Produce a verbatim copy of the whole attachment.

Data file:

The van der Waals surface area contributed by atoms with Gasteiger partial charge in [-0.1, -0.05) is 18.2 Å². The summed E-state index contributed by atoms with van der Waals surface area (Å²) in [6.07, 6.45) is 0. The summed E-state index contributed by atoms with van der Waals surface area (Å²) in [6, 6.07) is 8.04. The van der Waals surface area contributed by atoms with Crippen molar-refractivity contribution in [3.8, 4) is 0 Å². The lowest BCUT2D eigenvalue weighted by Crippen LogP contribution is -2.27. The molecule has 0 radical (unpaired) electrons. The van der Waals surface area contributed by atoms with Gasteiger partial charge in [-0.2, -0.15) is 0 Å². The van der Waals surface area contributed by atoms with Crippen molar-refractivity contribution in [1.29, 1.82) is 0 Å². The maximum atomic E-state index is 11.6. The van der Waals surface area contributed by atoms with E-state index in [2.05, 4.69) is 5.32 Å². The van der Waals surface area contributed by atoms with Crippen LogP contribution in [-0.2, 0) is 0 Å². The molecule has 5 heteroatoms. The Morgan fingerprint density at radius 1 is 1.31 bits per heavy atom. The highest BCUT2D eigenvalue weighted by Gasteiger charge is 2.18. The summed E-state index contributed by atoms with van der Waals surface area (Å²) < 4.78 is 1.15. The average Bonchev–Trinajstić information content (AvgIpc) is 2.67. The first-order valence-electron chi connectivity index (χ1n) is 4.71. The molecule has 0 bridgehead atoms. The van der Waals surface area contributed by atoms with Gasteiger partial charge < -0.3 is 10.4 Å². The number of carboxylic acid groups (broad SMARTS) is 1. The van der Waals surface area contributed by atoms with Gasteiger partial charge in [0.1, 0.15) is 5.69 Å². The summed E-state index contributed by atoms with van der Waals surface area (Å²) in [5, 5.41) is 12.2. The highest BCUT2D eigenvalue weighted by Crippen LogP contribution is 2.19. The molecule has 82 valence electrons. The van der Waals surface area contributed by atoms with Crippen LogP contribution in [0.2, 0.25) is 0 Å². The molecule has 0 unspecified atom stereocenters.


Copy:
The van der Waals surface area contributed by atoms with Gasteiger partial charge in [-0.1, -0.05) is 18.2 Å². The summed E-state index contributed by atoms with van der Waals surface area (Å²) in [6.07, 6.45) is 0. The summed E-state index contributed by atoms with van der Waals surface area (Å²) in [6, 6.07) is 8.04. The van der Waals surface area contributed by atoms with Crippen molar-refractivity contribution in [3.8, 4) is 0 Å². The lowest BCUT2D eigenvalue weighted by Crippen LogP contribution is -2.27. The molecule has 0 radical (unpaired) electrons. The van der Waals surface area contributed by atoms with Gasteiger partial charge in [-0.2, -0.15) is 0 Å². The van der Waals surface area contributed by atoms with Crippen molar-refractivity contribution in [1.29, 1.82) is 0 Å². The maximum atomic E-state index is 11.6. The van der Waals surface area contributed by atoms with E-state index in [2.05, 4.69) is 5.32 Å². The van der Waals surface area contributed by atoms with Crippen LogP contribution in [-0.2, 0) is 0 Å². The molecule has 5 heteroatoms. The Morgan fingerprint density at radius 1 is 1.31 bits per heavy atom. The highest BCUT2D eigenvalue weighted by Gasteiger charge is 2.18. The summed E-state index contributed by atoms with van der Waals surface area (Å²) < 4.78 is 1.15. The average Bonchev–Trinajstić information content (AvgIpc) is 2.67. The first-order valence-electron chi connectivity index (χ1n) is 4.71. The molecule has 0 bridgehead atoms. The van der Waals surface area contributed by atoms with Gasteiger partial charge < -0.3 is 10.4 Å². The number of carboxylic acid groups (broad SMARTS) is 1. The van der Waals surface area contributed by atoms with Gasteiger partial charge in [0.1, 0.15) is 5.69 Å². The summed E-state index contributed by atoms with van der Waals surface area (Å²) in [5, 5.41) is 12.2. The highest BCUT2D eigenvalue weighted by Crippen LogP contribution is 2.19. The molecule has 82 valence electrons. The van der Waals surface area contributed by atoms with Crippen LogP contribution in [0.2, 0.25) is 0 Å². The molecule has 0 unspecified atom stereocenters.